Fiberart International 2013

Ok, so waaaay behind on blogging. That is just  how this ball of wax rolls.

Back in April, I traveled to Pittsburgh, PA for the opening reception and weekend forum for Fiberart International 2013. It. Was. Wonderful.

It was an utterly packed weekend, but it was wonderful to meet so many talented artists.


Standing next to one of two works selected for the show, Revealing Cracks Mandala   Roslyn Ritter – Love Letters This is her mother’s wedding dress, handstitched with text from her father’s love letters to her mother. Gorgeous.

Sandra Jane Heard – Vestiges of Emancipation  One of my favorite works at the show, this stunning work is constructed from vintage tape measures.


Love the depth of detail and the richness of color Susan Hotchkis creates in Once.

 
Isovel Blank – B-Side : Odd to be sure, but that is why I love it.

Some of us were asked to send a selection of process-based resource and materials from our studio practice. I sent a variety of tests, texture samples, and various little things I keep in my visual periphery. That’s also my work, Unable to Divide, to the right.

From here, I’d like to send you to Lizz Aston’s blog. She has two pieces in the show, won an award for her work, and wrote a wonderfully thorough post of the show. No sense in recreating the wheel. You can also view the entire catalog online.

Escape to Create Residency #1 – Falling in Love with Paper

January found me in mostly sunny Florida, in the community that spawned the architectural genre of “New Urbanism” and in the presence of beaches that can compete with any in the world (really). However, I was not on vacation. I was there to work and research and develop and yes, okay, then take a walk along the beach to mull things over. I was taking part in my first artist residency at Escape to Create in Seaside, Florida.

My residency project was founded on the research and development of casting lace techniques that I had begun in the summer at the Anderson Ranch Arts Center in Colorado. My research began not in fabric, but in paper. Working towards complex forms, I started from the beginning, learning how to fold lengths, widths and any angle into equal divisions without measuring or marking. This image is from the first week.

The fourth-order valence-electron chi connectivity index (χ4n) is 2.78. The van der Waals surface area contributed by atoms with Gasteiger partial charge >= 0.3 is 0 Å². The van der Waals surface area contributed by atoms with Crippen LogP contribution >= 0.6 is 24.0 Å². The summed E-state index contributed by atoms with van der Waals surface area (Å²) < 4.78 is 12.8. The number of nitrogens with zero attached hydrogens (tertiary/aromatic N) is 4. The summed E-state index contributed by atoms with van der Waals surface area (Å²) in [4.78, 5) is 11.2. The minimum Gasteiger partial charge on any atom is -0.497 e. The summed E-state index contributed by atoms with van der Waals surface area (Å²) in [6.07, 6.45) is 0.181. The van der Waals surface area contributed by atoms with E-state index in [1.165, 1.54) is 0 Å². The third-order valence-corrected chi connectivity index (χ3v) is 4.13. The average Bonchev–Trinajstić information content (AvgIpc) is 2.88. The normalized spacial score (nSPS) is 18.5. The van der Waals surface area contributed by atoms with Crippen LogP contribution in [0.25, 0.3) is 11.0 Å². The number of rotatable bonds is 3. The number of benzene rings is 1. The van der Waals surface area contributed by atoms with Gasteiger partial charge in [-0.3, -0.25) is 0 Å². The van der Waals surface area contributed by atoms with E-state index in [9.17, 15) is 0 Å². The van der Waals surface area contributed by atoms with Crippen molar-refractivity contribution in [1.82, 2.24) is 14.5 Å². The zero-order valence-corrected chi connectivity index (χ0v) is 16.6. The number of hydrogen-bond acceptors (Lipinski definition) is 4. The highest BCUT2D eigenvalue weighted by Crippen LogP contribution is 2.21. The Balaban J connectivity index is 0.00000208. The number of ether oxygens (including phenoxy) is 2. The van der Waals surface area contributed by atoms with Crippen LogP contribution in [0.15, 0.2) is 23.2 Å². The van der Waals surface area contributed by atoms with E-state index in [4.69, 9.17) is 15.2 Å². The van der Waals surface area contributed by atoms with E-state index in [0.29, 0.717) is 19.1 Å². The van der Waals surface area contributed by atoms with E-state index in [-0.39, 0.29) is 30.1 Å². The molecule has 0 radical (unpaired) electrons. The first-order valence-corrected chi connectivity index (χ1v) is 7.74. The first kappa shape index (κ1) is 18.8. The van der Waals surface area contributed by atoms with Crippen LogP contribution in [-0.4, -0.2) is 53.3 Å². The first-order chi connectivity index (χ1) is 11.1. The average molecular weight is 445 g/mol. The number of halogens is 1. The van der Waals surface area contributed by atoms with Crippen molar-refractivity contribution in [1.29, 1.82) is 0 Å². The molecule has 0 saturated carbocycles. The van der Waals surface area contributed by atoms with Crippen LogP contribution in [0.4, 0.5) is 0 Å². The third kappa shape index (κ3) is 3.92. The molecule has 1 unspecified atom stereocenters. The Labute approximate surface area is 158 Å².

The table eventually became so layered with mounds of folded paper to the point it became hard to find what I was looking for!

I also worked with exercises to design folded structures using the principles of symmetry. Here is an early and simple example of linear reflection symmetry.

And here are samples using rotational symmetry and their inverted forms.

And then came the more complicated glide reflection, which can result in what I like to call “the sexy paper.” Oh yeah.


Super fun and flexible, but not necessarily something achievable in the type of lace I make currently. Something to think about though…

If you are interested in paper folding forms, I basically used Folding Techniques for Designers – From Sheet to Form by artist and teacher Paul Jackson like a textbook. It looks like he’s coming out with a new publication this month as well! Paul Jackson was also one of the featured origami artists in Between the Folds (available on Netflix), a beautiful and fascinating documentary on paper folding. Watch it. I promise you, you will not be disappointed. I’ve watched it multiple times. Really, I could go on and on, but I’ll stop there!

In the next post, I’ll share some my first attempts of casting lace fabric at the residency. Oh, and after our blizzards here in the Midwest, you can sure bet I miss that Florida weather (not to mention the great folks I met down there)!